Excerpt from The Wake Up
Do you remember bedtime as a child? I was terrified of the dark. I was terrified of the closed closet door that surely cracked open when I wasn’t looking and spewed out ghouls and devils. I took care that no arms or legs protruded from the bed. I sometimes slept with the covers over my head. Sweltering, panting, barely breathing. Not even my hair exposed, lest a monster discover and devour me. I remember begging my father to check under the bed. I remember trying to explain how some monsters had invisibility cloaks. He would kiss my cheek and switch off the light.
We stop looking under the bed once we realize that the monsters are inside us.
It’s funny how they transform. Suddenly they don’t mind daylight. Suddenly they dress nicely, speak our language, and share our customs. They sit next to us on the metro and jog around our neighborhoods. They slip things into our drinks at parties and offer us jobs. Sometimes we spot them, sometimes we don’t. Sometimes we even do the unthinkable: we invite them to our bed. As adults, we burn down the sanctuaries we created as children. Our inner child freaks out, but its screams are drowned by our moans as our monsters bring us to orgasm.
16 / Exposed
“You think you know someone. But mostly you just know what you want to know.”
Autumn came early and lingered with its shroud of rainstorms and its wreath of dead leaves. Lexi was getting dolled up for Sonya’s birthday and Dominic didn’t give a damn. He sprawled on his couch and zapped through the channels. He skipped past the news channels that spoke of bombs in Baghdad and Vienna’s upcoming Halloween parade. He settled on FashionTV, drooling over the Victoria’s Secret Angels that traipsed across the screen.
Lexi set down her phone and leaned against the couch, competing for his attention. “And why, exactly, do you not want to go?”
“I’ve had a long day.”
“You don’t let me introduce you to anyone.” She tucked her hair behind her ears—something she did often, since he’d once called the gesture cute—and peered at him. “You never introduce me either. I’ve seen you talking to people. I know you have friends.”
“Not friends.” Keeping his eyes glued to the screen, he sighed in a world-weary way that would normally have made her withdraw, feeling guilty for multiplying his concerns. Tonight his sighs just sounded dramatic. Lexi didn’t budge. “Acquaintances. There’s no such thing as friends. We’ve gone over this before.”
“That’s not true. And that’s not even the point.”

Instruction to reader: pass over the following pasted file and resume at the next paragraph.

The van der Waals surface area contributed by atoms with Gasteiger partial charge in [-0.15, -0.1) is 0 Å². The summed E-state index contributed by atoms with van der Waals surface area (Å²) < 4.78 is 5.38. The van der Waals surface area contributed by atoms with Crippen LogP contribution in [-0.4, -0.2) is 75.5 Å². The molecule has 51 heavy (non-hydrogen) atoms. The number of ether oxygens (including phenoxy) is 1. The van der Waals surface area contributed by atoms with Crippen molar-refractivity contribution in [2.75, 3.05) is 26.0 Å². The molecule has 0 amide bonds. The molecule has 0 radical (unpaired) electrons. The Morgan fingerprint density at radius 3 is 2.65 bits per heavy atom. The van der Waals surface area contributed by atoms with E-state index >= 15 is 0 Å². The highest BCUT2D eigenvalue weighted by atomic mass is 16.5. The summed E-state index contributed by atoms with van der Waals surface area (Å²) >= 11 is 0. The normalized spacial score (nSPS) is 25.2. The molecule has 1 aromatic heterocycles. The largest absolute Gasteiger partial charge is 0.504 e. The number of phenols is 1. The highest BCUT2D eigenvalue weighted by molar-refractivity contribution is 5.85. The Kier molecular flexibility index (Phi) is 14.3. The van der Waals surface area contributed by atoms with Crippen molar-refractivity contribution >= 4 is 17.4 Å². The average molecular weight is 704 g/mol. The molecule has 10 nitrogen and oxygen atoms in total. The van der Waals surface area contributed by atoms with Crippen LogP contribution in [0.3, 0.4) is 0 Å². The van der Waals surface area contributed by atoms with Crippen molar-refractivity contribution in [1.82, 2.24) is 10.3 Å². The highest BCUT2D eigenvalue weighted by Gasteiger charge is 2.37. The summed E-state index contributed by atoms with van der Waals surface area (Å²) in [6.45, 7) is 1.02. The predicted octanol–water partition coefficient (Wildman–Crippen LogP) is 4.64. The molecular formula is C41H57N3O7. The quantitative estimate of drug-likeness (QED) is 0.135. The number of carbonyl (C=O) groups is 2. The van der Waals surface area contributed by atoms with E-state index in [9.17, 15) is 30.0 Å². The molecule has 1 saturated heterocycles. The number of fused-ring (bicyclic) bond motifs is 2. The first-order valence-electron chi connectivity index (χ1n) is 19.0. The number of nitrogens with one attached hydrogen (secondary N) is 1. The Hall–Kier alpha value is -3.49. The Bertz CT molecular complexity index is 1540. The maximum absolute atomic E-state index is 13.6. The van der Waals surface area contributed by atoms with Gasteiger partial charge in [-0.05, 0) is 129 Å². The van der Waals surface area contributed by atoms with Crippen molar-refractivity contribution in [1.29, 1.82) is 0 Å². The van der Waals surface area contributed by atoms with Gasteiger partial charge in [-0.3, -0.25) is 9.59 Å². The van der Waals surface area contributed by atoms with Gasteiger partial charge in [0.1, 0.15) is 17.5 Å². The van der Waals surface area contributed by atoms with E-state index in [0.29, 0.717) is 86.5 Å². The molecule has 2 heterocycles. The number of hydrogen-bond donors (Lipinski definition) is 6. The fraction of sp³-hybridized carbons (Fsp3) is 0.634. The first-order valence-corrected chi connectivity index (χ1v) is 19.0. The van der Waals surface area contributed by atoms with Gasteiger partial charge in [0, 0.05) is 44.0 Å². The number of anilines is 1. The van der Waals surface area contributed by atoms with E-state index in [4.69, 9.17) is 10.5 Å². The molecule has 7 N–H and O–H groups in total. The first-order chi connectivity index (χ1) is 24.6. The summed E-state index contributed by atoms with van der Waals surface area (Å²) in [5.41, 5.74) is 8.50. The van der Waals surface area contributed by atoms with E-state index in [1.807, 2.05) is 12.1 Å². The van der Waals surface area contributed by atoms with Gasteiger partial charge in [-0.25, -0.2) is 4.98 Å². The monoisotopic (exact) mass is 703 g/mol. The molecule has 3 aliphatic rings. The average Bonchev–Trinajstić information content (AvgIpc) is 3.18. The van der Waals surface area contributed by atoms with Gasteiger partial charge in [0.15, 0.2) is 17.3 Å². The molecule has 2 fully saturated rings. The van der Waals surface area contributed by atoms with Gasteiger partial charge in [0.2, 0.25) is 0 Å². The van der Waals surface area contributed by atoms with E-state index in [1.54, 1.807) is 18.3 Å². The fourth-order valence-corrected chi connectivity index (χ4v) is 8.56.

“Are you stupid or just pretending to be stupid?”
Lexi’s face fell. She’d been hearing that line too often lately. Dominic adopted a look of muted outrage as he turned to look at her, but he smiled on the inside. The ball was in his court now.
“You want everyone nosing around in our business? Other girls beg to have their boyfriend to themselves. Do you know what things I am exposed to every day? The deaths and grief I’ve got to face and handle? Do you know the patients and nurses who throw themselves at me, in their despair? But what do I do? I spend all my free time with Lexi. I try to find time for Lexi. I make Lexi my priority. And what does Lexi do?”
Lexi’s hated that righteous tone. And she hated, too, the knowledge she’d already lost this duel, because he wouldn’t agree to anything now that she’d gotten him riled up. It was her fault, she realized. It was her own inability to express herself well enough.
“Look, I’ve been telling you about this party for a while now. It’s for Sonya. We have to go.”
“We don’t have to do anything. Birthday party? How old is this Sonya friend of yours, ten? Grow up, Lexi. I need a woman by my side, not a child.”
She stared at him, torn between anger and surprise. What sort of person bashed birthday parties?
“We can meet this Sonya another time,” Dominic added, his tone more gentle. “I promise, ok? But we don’t have to do it when there are forty other people milling around and stealing your attention away from me.”
“Nobody is going to steal—”
“Just tell her we’ll see her tomorrow. Tell her I’m not feeling well. Tell her we need to spend some quality time together because I’ve been working all day and I’ve missed my girlfriend.”
And just like that, I became we, just as Lexi yearned it would, but not in the context she’d wanted. “Nothing’s wrong with you,” she protested, releasing her phone as he reached and jerked it from her hands. “You look fine to me.”
“I’m starving,” Dominic growled, a sudden change of mood flashing across his face. He grabbed her in his arms and threw her over one muscular shoulder. He carried her from the kitchen to the bedroom, then plopped her unceremoniously onto the bed. “I’m starving for a sexy Lexi.”
He shut her up by yanking her hair and nibbling her neck. It’d become a pattern: she pouted; he caressed; she relented. His arms cupped her smaller body, grinding her against him so she could tell how he hungered. The full moon glowed through his filmed bedroom window, a pulse of brightness in the dark. She realized, soon enough, they weren’t going anywhere that night. They weren’t going anywhere the next. As usual, he’d won. He slipped off her clothes and covered her eyes with one hand, a blindfold of naiveté she wore willingly, relishing his embrace like an idiot inmate who mistakes a straitjacket for a snuggie.
. . .
Lexi woke abruptly in the night, feeling something poke against her skull. Dominic’s arms were wrapped around her waist, his body spooning against hers. His head wasn’t touching hers, but it was close enough that his breath tickled the skin behind her ear.
“Awake? I sensed it,” he murmured. He kissed the nape of her neck.
She giggled. “You’re poking me. Move your head.”
The words escaped from her mouth, lost from her. They did not come back.
“What did you say?” The darkness in his voice scared her. It wasn’t the poking part, Lexi realized. That could have easily implied what he’d initially thought it implied, what with her back against his. Why had she mentioned his head? And it wasn’t like he’d really poked her. Had he? She’d always seen things; since when did she feel them?
“It’s fine.” Lexi feigned a yawn. “Your chin was poking me.”
Dominic raised himself onto his left elbow, peering down at her face. He didn’t speak until she turned her head and looked up at him. He graced her with his Reserved for Crazy Persons stare.